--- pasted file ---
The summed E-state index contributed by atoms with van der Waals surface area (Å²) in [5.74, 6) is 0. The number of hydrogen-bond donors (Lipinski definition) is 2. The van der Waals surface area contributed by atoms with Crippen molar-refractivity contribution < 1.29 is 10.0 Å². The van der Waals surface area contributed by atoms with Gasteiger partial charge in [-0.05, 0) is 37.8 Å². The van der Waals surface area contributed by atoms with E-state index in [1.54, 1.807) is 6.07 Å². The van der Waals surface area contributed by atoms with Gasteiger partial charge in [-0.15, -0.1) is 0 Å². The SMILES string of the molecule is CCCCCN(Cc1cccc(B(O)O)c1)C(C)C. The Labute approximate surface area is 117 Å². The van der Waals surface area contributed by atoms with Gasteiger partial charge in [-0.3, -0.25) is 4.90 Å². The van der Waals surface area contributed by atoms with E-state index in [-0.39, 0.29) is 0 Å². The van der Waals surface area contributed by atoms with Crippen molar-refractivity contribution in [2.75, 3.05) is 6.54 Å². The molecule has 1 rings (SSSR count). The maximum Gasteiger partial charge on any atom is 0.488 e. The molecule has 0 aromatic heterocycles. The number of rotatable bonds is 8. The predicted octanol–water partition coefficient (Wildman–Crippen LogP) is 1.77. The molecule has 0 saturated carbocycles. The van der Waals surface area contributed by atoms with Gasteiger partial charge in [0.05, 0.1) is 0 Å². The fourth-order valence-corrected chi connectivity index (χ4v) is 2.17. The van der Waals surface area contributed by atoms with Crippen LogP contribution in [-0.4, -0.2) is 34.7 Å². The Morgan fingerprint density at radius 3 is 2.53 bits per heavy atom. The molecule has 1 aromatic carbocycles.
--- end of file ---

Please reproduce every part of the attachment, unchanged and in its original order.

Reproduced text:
The summed E-state index contributed by atoms with van der Waals surface area (Å²) in [5.74, 6) is 0. The number of hydrogen-bond donors (Lipinski definition) is 2. The van der Waals surface area contributed by atoms with Crippen molar-refractivity contribution < 1.29 is 10.0 Å². The van der Waals surface area contributed by atoms with Gasteiger partial charge in [-0.05, 0) is 37.8 Å². The van der Waals surface area contributed by atoms with E-state index in [1.54, 1.807) is 6.07 Å². The van der Waals surface area contributed by atoms with Gasteiger partial charge in [-0.15, -0.1) is 0 Å². The SMILES string of the molecule is CCCCCN(Cc1cccc(B(O)O)c1)C(C)C. The Labute approximate surface area is 117 Å². The van der Waals surface area contributed by atoms with Gasteiger partial charge in [-0.3, -0.25) is 4.90 Å². The van der Waals surface area contributed by atoms with E-state index in [-0.39, 0.29) is 0 Å². The van der Waals surface area contributed by atoms with Crippen molar-refractivity contribution in [2.75, 3.05) is 6.54 Å². The molecule has 1 rings (SSSR count). The maximum Gasteiger partial charge on any atom is 0.488 e. The molecule has 0 aromatic heterocycles. The number of rotatable bonds is 8. The predicted octanol–water partition coefficient (Wildman–Crippen LogP) is 1.77. The molecule has 0 saturated carbocycles. The van der Waals surface area contributed by atoms with Gasteiger partial charge in [0.05, 0.1) is 0 Å². The fourth-order valence-corrected chi connectivity index (χ4v) is 2.17. The van der Waals surface area contributed by atoms with Crippen LogP contribution in [-0.4, -0.2) is 34.7 Å². The Morgan fingerprint density at radius 3 is 2.53 bits per heavy atom. The molecule has 1 aromatic carbocycles.